# Integer Overflow

Computers are good at math. They’re well suited to something so strict, logical, and universal. But like many things, they are only as strong as their weakest link, and unfortunately for computers doing arithmetic, sometimes that weak link is how they handle numbers. That sounds pretty dire; you probably would not be able to do a whole lot of math without numbers. But if we can understand this weak point, we should be able to understand where the problem arises, and how we can work around the problem.

To start, you’re likely not going to have problems with something like 1+1=2, or 5*25=125. Relatively speaking, those are all rather small numbers, and unless you’ve directed your code to limit the size of numbers quite substantially, that math should always work out. But let’s do that! Let’s limit how large our numbers can be and then try some math with the largest numbers.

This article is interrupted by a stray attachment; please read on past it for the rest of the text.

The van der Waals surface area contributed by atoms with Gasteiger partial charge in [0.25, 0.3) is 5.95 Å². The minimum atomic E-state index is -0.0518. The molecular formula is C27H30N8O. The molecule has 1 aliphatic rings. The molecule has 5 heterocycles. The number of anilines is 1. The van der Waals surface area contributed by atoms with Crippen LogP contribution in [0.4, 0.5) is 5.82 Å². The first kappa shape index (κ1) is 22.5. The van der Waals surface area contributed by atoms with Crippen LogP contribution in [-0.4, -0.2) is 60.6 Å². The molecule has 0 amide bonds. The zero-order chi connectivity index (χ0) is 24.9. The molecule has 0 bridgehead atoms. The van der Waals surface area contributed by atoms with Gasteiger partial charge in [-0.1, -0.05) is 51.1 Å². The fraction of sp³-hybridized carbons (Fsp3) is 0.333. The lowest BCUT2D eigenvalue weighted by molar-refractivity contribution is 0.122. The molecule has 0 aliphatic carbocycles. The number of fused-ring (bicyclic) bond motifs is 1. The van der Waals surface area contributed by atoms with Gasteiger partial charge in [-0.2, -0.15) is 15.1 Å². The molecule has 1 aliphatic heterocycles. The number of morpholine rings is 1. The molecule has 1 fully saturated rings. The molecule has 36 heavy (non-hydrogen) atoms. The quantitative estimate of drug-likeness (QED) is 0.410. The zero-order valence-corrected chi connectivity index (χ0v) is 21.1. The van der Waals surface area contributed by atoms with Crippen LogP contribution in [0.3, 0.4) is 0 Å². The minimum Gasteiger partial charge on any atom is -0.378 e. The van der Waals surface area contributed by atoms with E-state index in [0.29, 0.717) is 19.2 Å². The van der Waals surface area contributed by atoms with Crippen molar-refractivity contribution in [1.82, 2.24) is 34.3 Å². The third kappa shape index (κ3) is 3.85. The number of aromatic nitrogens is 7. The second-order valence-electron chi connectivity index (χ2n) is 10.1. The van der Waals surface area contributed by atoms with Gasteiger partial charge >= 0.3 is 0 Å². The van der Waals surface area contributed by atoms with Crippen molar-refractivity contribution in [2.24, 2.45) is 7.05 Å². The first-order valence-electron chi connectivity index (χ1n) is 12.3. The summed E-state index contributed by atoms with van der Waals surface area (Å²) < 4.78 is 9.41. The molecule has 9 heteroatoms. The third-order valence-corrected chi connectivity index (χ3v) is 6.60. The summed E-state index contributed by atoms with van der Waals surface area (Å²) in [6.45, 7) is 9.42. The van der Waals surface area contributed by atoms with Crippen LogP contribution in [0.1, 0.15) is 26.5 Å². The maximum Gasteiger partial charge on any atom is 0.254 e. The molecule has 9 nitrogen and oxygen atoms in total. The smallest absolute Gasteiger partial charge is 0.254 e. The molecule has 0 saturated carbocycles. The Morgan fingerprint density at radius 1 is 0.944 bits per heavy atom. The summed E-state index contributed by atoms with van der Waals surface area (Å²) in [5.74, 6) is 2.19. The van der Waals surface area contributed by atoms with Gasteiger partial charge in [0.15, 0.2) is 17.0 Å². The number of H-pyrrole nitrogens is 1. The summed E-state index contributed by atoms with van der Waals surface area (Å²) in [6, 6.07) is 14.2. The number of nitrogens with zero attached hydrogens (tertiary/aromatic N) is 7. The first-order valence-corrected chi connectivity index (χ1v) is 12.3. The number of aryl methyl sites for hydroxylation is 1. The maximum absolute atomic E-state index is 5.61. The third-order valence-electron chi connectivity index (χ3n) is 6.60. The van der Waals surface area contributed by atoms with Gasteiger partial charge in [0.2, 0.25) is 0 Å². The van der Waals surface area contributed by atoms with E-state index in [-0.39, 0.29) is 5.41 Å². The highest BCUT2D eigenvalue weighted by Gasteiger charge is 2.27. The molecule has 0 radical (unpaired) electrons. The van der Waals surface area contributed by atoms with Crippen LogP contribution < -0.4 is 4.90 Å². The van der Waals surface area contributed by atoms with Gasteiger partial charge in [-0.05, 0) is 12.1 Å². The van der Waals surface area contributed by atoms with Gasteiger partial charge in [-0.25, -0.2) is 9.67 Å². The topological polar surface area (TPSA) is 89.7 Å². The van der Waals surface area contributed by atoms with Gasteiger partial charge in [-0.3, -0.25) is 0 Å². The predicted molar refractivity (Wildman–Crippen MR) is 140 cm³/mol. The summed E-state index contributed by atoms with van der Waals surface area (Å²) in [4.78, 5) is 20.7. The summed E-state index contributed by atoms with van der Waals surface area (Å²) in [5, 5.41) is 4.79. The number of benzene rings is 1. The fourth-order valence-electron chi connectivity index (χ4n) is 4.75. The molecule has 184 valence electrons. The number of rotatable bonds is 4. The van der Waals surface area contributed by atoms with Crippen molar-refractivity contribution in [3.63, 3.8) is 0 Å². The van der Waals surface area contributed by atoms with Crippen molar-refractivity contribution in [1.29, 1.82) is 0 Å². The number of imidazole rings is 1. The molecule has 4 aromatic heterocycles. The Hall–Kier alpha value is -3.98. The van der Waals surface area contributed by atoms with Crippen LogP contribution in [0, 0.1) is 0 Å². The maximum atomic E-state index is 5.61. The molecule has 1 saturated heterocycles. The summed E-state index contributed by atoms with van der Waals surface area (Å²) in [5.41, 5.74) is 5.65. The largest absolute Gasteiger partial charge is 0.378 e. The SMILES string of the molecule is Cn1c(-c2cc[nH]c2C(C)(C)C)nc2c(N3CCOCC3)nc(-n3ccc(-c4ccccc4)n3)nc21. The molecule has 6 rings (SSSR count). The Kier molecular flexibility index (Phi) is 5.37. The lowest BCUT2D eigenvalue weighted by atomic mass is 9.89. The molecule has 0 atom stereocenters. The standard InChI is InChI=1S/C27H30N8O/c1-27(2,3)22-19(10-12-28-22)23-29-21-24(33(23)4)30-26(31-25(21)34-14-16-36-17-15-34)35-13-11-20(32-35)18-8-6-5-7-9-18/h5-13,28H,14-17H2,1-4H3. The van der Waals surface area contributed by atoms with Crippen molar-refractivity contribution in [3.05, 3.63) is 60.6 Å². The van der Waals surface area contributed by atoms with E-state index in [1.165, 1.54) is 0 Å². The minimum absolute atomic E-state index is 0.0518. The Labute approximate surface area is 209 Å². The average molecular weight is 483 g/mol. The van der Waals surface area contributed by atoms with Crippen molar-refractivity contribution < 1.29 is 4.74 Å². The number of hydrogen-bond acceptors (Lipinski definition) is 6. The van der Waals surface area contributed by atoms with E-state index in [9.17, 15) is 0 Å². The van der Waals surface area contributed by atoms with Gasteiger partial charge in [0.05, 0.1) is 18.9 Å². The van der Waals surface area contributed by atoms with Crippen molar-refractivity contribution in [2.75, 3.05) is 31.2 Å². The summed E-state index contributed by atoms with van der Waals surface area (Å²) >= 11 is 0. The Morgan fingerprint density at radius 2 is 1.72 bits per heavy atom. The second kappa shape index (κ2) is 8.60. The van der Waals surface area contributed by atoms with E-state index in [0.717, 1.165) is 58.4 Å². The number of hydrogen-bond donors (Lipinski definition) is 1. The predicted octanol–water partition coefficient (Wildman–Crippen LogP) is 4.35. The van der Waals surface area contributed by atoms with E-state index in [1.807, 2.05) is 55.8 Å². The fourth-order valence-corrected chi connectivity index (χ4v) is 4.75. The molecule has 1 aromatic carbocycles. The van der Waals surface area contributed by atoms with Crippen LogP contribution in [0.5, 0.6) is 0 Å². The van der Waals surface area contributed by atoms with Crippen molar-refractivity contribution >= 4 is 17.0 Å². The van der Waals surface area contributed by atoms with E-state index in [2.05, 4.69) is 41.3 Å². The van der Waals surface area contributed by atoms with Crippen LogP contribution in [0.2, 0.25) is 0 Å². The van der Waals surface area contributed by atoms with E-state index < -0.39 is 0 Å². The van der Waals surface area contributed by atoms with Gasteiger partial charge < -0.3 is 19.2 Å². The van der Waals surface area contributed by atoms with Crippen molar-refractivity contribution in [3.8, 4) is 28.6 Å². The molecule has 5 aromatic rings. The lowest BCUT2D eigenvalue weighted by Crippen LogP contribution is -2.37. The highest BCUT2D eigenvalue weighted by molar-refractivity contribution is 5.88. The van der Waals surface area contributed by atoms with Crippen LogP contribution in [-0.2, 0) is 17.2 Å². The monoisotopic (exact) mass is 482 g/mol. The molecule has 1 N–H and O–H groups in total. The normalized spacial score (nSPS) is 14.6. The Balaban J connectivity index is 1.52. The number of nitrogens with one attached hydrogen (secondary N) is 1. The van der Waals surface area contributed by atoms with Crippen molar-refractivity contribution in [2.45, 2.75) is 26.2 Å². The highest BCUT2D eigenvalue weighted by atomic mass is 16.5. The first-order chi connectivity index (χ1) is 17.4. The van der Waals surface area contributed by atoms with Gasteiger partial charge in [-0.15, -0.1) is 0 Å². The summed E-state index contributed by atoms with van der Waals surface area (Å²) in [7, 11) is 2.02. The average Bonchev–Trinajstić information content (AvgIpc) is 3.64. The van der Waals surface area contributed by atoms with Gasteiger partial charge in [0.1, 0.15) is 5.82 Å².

We’ll limit the the size of our numbers to eight bits, which will allow our largest number to be 255. Now, if we try doing 255+1, we’ll get zero. If we try 255+2, we’ll get 1. The number has reached its maximum size, is pushed past that limit, and it just loops back to the smallest value. Why does it do that? 255 seems somewhat arbitrary, but it should look more interesting in binary.

In binary, 255 is represented as eight, consecutive 1’s. And if we were limiting our numbers to eight bits, or that is eight 1’s or 0’s in binary, this would be the largest number we could store. Let’s look at 255+1 again, but with both 255 and 1 in binary.